[31]            In considering the Applicants' argument that the Committee's reasons were inadequate, the Court must consider the degree of fairness appropriate to the circumstances. This involves a consideration of the non-exhaustive factors set out in Baker v. Canada(Minister of Citizenship and Immigration), [1999] 2 S.C.R. 817, affirmed in Suresh v. Canada(Minister of Citizenship and Immigration), [2002] 1 S.C.R. 3.

[32]            While the importance of the decision to the individuals is significant as it relates to their economic well-being and a raise of $10,000 per year, the very nature of the process is administrative rather than adjudicative. Indeed adjudication is precluded under the Act in respect of classification grievances. These factors suggest that the level of fairness is somewhere in the lower zone of the spectrum of fairness (Chong, above.)

[33]            The adequacy of the reasons must be examined against all the circumstances. While the Applicants are critical that certain findings are conclusionary without adequate explanation, there is no suggestion that (except for Horbay) the Committee did not consider the important issues raised nor that the Applicants could not understand the basis for the decision. Therefore, I cannot agree that there were inadequate reasons.

D.         Procedural Fairness - Horbay

[34]            In addition to the issue of filing his submissions, Horbay raised a number of issues of procedural fairness including failure to receive notice, bias, failure to record proceedings, failure to comply with Treasury Board language policies, and failure to post notice of proceedings.

[35]            Horbay was dissatisfied with the union's representation in this matter. He wished to make his own submissions in the grievance proceedings.

[36]            Horbay complains that he did not receive notice of the Committee's hearings. However, the evidence is that the notice was sent by mail on July 22, 2004. The evidence of sending and receipt of the notice is found in Horbay's July 28, 2004 e-mail in which his knowledge of the grievance hearing is evident - specifically, his question in the e-mail to his union "By what date will RPO nominees from Toronto, Montreal and Vancouver be determined as parties to the September 14 hearings?".

[37]            Horbay says that his submissions were received by the Committee but not considered. His evidence of receipt is, at best, hearsay. What is evident in the record is that his submissions were sent by Purolator to the union's offices. The Respondent submitted two affidavits from affiants who have direct knowledge of what the Committee received, both of whom confirm that the submissions were not received. Applying the best evidence rule, I conclude that the submissions were not, in fact, received. Therefore, the Committee's failure to address the points he raised cannot be a ground for judicial review.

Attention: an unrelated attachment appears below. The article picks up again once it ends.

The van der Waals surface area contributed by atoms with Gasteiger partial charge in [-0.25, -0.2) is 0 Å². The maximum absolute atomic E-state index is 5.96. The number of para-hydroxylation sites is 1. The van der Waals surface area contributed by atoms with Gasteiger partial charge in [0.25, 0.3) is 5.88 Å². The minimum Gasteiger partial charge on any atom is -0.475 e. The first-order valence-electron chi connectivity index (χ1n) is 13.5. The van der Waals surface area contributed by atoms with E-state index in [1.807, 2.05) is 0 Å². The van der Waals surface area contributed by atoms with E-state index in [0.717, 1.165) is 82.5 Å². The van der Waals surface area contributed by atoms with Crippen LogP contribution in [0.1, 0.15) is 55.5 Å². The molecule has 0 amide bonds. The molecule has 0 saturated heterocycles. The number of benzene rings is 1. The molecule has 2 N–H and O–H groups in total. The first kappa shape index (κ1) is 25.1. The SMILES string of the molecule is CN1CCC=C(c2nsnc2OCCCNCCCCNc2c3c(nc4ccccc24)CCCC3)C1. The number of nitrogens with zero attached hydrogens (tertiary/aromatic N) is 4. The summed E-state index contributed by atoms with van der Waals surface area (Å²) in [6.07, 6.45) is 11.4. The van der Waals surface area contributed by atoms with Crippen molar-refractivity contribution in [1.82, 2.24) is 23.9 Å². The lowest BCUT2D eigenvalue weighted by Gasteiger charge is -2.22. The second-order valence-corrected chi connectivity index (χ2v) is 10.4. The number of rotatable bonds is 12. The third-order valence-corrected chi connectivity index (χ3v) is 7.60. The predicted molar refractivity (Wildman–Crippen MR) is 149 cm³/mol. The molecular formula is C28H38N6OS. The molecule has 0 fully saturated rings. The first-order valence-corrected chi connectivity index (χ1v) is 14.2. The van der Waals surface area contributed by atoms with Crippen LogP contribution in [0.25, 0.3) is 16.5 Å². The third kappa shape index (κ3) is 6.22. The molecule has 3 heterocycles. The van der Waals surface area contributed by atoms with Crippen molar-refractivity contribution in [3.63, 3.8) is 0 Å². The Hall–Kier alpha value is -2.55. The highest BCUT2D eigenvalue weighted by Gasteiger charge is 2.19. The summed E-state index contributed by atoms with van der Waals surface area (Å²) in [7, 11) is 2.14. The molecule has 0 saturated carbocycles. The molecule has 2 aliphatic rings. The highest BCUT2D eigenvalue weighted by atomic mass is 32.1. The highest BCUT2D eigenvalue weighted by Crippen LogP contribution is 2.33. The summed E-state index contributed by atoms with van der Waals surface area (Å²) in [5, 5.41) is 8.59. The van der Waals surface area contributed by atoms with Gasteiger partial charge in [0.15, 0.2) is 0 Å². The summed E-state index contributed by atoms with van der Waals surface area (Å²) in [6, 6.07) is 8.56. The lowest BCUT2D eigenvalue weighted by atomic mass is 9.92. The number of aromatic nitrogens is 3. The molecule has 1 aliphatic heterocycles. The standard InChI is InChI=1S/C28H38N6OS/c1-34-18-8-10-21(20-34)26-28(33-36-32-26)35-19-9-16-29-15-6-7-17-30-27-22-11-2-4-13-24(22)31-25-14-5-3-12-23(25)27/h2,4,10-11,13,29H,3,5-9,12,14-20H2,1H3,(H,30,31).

[38]            Having concluded that Horbay did have notice of the Committee's hearings, his absence from the hearing substantially undermines his fairness arguments about the conduct of the hearing. For example, he can hardly complain that Treasury Board policy on the availability of translation services impaired his rights to a fair hearing, which hearing he did not attend.

[39]            While these procedural complaints were not addressed in the Notice of Application, they were raised in the affidavit materials and Memorandum. Therefore, they should be dealt with by the Court.

[40]            The Respondent Horbay did not argue strenuously about the failure to post, at his workplace, information about submissions to the Committee and I can find no proper basis for this attack. He himself had adequate notice of the proceedings.

[41]            Horbay has also alleged bias. Firstly, that a Committee member who sat on another grievance committee whose decision was under review in a separate proceeding, is not a proper basis for a bias allegation. Secondly, that a Committee member had a role in the original classification decision for RPOs, might have been a valid complaint, except for the absence of any relevant evidence that the member had such a role.

V.         Conclusion

[42]            For these reasons, this application shall be dismissed with costs to the Respondent separately in respect of each Applicant.


IT IS ORDERED THATthis application is dismissed with costs to the Respondent separately in respect of each Applicant.

"Michael L. Phelan"




DOCKET:                                           T-250-05

STYLE OF CAUSE:                           Harry Adamidis, Edith Baragar, Donald Cooper, Thomas Horbay, Stéphane Morin, Norman Murray, Rabindranath Tiwari and Harry Adamidis on behalf of the Remaining Grievors


                                                            Her Majesty the Queen in Right of Canada as represented by Treasury Board

PLACE OF HEARING:                     Ottawa, Ontario

DATE OF HEARING:                       December 19, 2005


DATED:                                              February 23, 2006


Mr. Christopher Rootham



Mr. Selwyn Pieters



Mr. Stéphane Hould



Nelligan O'Brien Payne LLP

Barristers & Solicitors

Ottawa, Ontario



Mr. Selwyn Pieters

Barrister & Solicitor

Toronto, Ontario



John H. Sims, Q.C.

Deputy Attorney General of Canada

Ottawa, Ontario